The PSAs were produced in June by students of La Sierra’s Film and Television Production department in conjunction with several faculty and staff members and the university’s Office of Communication and Integrated Marketing. They were promoted through targeted email, social media, and posters. On Aug. 4, a vaccines informational Q&A virtual town hall event was held on Zoom video conferencing with Spanish-language interpretation available. A panel of four scientists and medical science experts from La Sierra University and Loma Linda University Health discussed the functions of mRNA, which is the foundational technology in Pfizer and Moderna vaccines, the efficacy of the vaccines, and the risk of detrimental side effects. A Q&A session addressed many questions, such as the reasons full FDA approval had not yet occurred for the COVID vaccines and how likely it is that a vaccinated individual would spread the virus to an unvaccinated individual.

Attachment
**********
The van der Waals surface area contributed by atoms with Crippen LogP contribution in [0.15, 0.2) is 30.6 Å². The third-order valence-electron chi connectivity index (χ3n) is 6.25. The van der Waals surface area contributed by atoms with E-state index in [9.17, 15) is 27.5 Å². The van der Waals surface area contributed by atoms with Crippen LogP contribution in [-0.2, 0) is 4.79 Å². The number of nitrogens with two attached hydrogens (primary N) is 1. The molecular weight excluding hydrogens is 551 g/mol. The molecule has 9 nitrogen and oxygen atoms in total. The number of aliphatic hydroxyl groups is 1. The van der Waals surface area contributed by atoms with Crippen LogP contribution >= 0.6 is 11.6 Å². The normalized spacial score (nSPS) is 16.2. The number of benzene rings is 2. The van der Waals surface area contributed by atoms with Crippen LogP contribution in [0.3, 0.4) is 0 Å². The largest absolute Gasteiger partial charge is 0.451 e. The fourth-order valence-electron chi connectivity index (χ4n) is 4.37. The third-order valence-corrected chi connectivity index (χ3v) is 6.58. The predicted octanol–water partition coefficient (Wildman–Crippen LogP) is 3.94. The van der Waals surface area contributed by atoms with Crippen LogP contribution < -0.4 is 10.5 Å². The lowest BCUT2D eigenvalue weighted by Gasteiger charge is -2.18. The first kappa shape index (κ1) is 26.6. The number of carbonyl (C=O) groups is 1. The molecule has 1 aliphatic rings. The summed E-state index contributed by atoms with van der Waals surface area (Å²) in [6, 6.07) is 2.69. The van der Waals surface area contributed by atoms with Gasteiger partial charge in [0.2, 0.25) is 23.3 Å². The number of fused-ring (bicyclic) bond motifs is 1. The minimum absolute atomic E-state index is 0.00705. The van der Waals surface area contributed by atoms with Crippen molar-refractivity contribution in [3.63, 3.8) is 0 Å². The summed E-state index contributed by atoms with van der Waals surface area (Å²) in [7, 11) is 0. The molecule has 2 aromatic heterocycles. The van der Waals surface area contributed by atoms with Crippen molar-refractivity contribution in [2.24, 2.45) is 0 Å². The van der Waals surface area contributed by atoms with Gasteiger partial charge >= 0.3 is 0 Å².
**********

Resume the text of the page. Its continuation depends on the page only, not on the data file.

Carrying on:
A video of the town hall event, as well as the vaccine PSA videos, is available at this link: https://lasierra.edu/covid-19/vaccines-answers-insights/.
Nearly 200 people attended the online forum including about 70 student-athletes, coaches and staff from the Athletics department who gathered under pandemic protocol in Troesh Conference Center of the Zapara School of Business. They were provided an opportunity after the town hall to ask questions of one of the panelists.
Since last fall, campus members allowed on campus for essential work or permitted labs, studio classes, or practices have undergone strict, two-step testing with prescribed protocols followed for any who exhibit symptoms or test positive for COVID-19.